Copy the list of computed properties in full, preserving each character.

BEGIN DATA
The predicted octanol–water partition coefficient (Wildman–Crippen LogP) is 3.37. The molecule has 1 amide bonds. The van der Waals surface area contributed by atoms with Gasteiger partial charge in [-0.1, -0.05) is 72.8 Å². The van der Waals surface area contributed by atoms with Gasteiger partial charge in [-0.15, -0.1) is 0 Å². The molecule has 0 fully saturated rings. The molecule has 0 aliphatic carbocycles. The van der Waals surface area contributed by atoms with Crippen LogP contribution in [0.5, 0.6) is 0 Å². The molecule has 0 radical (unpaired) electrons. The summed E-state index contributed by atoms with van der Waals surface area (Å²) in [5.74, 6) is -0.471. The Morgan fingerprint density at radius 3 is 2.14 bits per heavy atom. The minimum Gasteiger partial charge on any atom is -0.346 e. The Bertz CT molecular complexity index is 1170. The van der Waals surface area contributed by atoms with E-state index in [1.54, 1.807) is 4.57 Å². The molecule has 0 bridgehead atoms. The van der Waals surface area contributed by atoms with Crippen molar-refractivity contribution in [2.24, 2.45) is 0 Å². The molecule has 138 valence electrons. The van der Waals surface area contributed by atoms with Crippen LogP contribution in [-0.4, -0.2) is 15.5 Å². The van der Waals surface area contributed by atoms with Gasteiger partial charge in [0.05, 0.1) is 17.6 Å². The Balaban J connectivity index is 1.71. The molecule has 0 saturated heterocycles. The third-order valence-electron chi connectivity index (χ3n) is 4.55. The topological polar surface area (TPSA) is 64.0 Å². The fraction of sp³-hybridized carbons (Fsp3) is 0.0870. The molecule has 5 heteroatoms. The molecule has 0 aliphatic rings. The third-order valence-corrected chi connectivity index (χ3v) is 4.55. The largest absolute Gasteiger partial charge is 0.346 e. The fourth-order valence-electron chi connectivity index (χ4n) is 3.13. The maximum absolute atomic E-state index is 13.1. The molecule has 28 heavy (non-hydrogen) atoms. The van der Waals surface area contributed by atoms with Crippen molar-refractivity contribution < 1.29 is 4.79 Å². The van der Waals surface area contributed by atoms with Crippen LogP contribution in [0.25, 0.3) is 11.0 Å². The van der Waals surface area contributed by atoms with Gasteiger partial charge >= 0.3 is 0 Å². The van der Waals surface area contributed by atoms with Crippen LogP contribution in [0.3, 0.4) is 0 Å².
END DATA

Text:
The predicted octanol–water partition coefficient (Wildman–Crippen LogP) is 3.37. The molecule has 1 amide bonds. The van der Waals surface area contributed by atoms with Gasteiger partial charge in [-0.1, -0.05) is 72.8 Å². The van der Waals surface area contributed by atoms with Gasteiger partial charge in [-0.15, -0.1) is 0 Å². The molecule has 0 fully saturated rings. The molecule has 0 aliphatic carbocycles. The van der Waals surface area contributed by atoms with Crippen LogP contribution in [0.5, 0.6) is 0 Å². The molecule has 0 radical (unpaired) electrons. The summed E-state index contributed by atoms with van der Waals surface area (Å²) in [5.74, 6) is -0.471. The Morgan fingerprint density at radius 3 is 2.14 bits per heavy atom. The minimum Gasteiger partial charge on any atom is -0.346 e. The Bertz CT molecular complexity index is 1170. The van der Waals surface area contributed by atoms with E-state index in [1.54, 1.807) is 4.57 Å². The molecule has 0 bridgehead atoms. The van der Waals surface area contributed by atoms with Crippen molar-refractivity contribution in [2.24, 2.45) is 0 Å². The molecule has 138 valence electrons. The van der Waals surface area contributed by atoms with Crippen LogP contribution in [-0.4, -0.2) is 15.5 Å². The van der Waals surface area contributed by atoms with Gasteiger partial charge in [0.05, 0.1) is 17.6 Å². The Balaban J connectivity index is 1.71. The molecule has 0 saturated heterocycles. The third-order valence-electron chi connectivity index (χ3n) is 4.55. The topological polar surface area (TPSA) is 64.0 Å². The fraction of sp³-hybridized carbons (Fsp3) is 0.0870. The molecule has 5 heteroatoms. The molecule has 0 aliphatic rings. The third-order valence-corrected chi connectivity index (χ3v) is 4.55. The largest absolute Gasteiger partial charge is 0.346 e. The fourth-order valence-electron chi connectivity index (χ4n) is 3.13. The maximum absolute atomic E-state index is 13.1. The molecule has 28 heavy (non-hydrogen) atoms. The van der Waals surface area contributed by atoms with Crippen molar-refractivity contribution < 1.29 is 4.79 Å². The van der Waals surface area contributed by atoms with Crippen LogP contribution in [0.25, 0.3) is 11.0 Å². The van der Waals surface area contributed by atoms with Gasteiger partial charge >= 0.3 is 0 Å². The van der Waals surface area contributed by atoms with Crippen LogP contribution in [0.3, 0.4) is 0 Å².